The first two Indonesian AHSCs were established in 2014, spurred by the need for innovation and improved health partnerships.33 34 After a 2-year pilot, AHSCs were formally endorsed by presidential decree,17 and the Joint Committee involving the MoH and the MoRTHEwas formed to implement AHSCs.35
In 2018, the Joint Committee developed an 8 year development roadmap by appointing five universities to lead an AHSC each.8 The primary aims were to enhance public health and cost efficiency of both the health and university sectors. The specific objectives were to improve research productivity, enhance health education productivity and support healthcare delivery.8 Each site was afforded autonomy in terms of setting up its operational structure.
Governance similarities were identified in the first year of Indonesian AHSCs. Functional integration was adopted by all sites due to regulatory inflexibility,24–28 with leadership by health faculties, tertiary hospitals and university hospitals. However, one centre plan to advance its partnership into a structural alignment.
Four AHSCs include affiliated hospitals and community health centres,24 27 28 34 and two include provincial health offices as members.25 28 Two AHSCs have declared their priorities, these being maternal and child health (both), non-infectious diseases (both), infectious diseases (one) and health tourism (one).27 34 Other declared interests were improvements to human resource management, the development of facilities, interprofessional education, knowledge dissemination, improvements to referral systems and informing policy.
No details of community engagement were mentioned by any of the five Indonesian AHSCs.
Activities pertaining to workforce development were found among all five models. Three AHSCs have joint recruitment to standardise workforce quality in all stakeholders.25 27 28 Two endorse academic promotion for their hospital workforces25 27 and one has a framework for the sharing of competencies among members.27 Furthermore, two centres have an integrated remuneration scheme between universities and hospitals to ensure financial equity.25 28 One AHSC provides medical staff with the practice permit to work across all member hospitals.26
The present review of AHSCs in developing countries has provided insight into AHSC models in developing countries. Multiple themes were identified including that most have a vision and or mission to innovate, improve health systems or enhance education and research capacity. Most AHSCs are led by universities rather than hospitals, have functional rather than structural governance and include community health centres and public hospitals as stakeholders, but community engagement is limited. Workforce capacity building is implemented in some centres, with clinical and management training being the most common activities.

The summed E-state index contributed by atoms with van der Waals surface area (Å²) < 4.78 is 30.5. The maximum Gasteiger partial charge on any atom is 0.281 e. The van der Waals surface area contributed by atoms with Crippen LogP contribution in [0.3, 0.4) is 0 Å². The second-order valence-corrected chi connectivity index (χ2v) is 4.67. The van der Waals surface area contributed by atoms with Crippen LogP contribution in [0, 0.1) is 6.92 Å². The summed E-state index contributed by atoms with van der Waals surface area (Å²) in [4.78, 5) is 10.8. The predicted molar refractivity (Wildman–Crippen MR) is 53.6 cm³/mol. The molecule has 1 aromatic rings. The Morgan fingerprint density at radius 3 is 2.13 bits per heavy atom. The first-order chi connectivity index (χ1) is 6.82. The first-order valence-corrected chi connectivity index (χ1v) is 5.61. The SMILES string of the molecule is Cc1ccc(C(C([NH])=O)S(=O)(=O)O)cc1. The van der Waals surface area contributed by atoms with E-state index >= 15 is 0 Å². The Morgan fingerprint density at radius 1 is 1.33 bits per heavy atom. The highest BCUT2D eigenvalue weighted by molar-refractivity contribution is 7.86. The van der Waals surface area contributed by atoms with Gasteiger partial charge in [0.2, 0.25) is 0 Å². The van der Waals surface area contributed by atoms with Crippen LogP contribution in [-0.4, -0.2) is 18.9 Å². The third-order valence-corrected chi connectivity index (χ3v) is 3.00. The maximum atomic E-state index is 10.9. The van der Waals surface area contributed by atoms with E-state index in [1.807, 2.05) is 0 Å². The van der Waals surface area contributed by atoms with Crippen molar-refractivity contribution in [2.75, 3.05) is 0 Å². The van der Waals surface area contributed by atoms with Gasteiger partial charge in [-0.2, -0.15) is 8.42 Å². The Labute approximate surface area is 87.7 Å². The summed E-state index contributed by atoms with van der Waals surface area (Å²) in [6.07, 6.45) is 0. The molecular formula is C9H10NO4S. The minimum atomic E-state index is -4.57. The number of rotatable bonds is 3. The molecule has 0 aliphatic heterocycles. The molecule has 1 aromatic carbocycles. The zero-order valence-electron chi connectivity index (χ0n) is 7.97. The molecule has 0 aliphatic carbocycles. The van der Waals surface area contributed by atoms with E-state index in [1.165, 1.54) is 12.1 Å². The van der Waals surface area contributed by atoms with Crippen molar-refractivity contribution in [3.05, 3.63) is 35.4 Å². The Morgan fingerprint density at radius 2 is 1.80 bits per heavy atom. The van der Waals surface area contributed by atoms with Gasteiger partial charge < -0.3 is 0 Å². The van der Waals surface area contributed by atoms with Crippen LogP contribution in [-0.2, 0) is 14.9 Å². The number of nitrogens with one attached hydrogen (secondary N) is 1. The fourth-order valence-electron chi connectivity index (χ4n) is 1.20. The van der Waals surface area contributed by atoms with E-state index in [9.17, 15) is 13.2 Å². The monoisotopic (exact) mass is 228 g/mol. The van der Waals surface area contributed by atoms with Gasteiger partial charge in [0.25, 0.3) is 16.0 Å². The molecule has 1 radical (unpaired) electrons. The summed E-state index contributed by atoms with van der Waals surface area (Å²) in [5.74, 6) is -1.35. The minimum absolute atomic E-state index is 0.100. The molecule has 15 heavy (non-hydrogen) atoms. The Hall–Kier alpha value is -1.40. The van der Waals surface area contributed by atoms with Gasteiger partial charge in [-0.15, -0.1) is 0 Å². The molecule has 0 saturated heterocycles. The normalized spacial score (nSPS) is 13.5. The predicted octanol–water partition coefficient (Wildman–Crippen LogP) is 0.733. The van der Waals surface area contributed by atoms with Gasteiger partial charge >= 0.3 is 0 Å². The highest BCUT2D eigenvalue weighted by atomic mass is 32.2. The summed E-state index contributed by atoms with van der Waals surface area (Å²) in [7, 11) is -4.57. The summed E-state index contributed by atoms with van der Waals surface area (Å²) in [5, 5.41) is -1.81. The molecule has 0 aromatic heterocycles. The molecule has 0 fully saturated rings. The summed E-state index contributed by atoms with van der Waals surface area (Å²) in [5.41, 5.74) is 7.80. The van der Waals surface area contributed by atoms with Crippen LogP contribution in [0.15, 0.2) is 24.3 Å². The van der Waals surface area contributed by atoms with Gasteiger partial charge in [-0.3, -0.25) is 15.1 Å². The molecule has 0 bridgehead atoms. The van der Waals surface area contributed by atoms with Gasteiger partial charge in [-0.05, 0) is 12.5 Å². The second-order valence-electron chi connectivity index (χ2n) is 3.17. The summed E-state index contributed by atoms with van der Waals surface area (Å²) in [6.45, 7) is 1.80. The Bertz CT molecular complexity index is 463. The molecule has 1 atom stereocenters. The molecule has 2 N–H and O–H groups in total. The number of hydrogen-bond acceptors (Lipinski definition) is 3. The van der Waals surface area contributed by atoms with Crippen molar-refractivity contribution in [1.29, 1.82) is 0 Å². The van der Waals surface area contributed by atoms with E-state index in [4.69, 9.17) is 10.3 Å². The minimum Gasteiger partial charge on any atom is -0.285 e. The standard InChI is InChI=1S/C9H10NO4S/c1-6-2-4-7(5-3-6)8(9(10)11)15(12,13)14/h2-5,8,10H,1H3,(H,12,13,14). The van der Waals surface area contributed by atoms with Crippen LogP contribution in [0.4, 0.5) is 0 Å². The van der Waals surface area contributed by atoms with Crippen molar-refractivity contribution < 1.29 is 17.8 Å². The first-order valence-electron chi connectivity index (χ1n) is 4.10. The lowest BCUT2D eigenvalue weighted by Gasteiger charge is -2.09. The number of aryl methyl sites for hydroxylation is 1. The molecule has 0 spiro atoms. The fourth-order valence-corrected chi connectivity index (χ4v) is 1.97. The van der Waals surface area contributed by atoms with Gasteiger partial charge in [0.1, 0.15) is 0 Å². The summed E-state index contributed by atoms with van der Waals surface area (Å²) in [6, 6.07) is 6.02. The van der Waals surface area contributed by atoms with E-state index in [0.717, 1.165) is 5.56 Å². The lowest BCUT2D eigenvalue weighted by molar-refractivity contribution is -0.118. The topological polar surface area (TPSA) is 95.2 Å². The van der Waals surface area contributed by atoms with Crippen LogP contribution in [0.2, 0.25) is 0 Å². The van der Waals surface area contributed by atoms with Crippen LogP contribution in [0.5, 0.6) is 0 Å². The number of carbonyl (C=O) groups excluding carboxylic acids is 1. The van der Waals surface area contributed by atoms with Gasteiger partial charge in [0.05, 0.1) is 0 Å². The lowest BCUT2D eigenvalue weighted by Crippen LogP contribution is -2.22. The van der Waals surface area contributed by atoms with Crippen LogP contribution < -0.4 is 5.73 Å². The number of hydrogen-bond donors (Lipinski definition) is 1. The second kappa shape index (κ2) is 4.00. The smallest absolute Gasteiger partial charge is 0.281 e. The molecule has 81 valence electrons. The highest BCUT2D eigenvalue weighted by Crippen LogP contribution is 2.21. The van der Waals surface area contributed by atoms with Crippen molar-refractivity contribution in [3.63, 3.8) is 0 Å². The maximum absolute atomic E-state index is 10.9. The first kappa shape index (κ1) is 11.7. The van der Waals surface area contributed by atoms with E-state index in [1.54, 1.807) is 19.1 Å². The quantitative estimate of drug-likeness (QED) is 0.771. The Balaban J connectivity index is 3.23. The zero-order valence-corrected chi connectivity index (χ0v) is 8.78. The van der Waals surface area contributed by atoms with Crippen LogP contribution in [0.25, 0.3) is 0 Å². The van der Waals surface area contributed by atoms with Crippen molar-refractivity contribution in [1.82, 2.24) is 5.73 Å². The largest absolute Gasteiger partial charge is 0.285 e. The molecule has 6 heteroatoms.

AHSCs internationally have been usually developed around joint visions and or missions to improve education, research and health services.9 These are interlinked and drive specific activities such as translational research and the upskilling of healthcare professionals in both academic and clinical practice. AHSCs in well-resourced countries tend to have visions aligned with promoting healthcare improvement, excellence and innovation, as typified in the UK and Australia.13 14 In resource-limited settings, AHSCs appear more focused on strengthening existing systems and improving efficiency, as well as achieving outcomes that approach international standards. Most Indonesian models seek to strengthen the health system, with some including the term ‘innovation’ in their statement, although loosely defined. ‘Innovation’ and how it aligns to improving the health system and health within Indonesian AHSCs may benefit from greater clarity.
AHSCs generally operate under joint leadership models involving academic institutions and healthcare providers, with shared decision-making processes that are evidence based.36 This aligns with AHSC models in developed countries, especially in the USA, where models are generally academically led.9 In Australia, AHSCs are health service-led to ensure priorities are based on health system needs and research is focused on implementation and impact in practice.27 This may differ from academically led models, which focus on academic excellence and research as pursuits unto themselves. In low-resource settings, a clear focus on unmet needs, health system and community priorities and a focus on research translation is vital if these centres are to deliver on their vision to improve health systems.
Continuous healthcare improvement and adaptability to change also emerged as a common theme.36 Healthcare improvement is highly complex and requires system-level change and integration of both rigorous implementations of science methods and pragmatic application, with clear leadership and understanding of processes, context and complexity.37 Given the centres integrate research, healthcare and education, they would appear ideally positioned to generate new evidence and enhance the field of effective healthcare improvement, which cannot be delivered by one sector alone.38 39 However, ongoing research and evaluation are needed to demonstrate whether these centres can deliver effective, rigorous and tangible healthcare improvement.27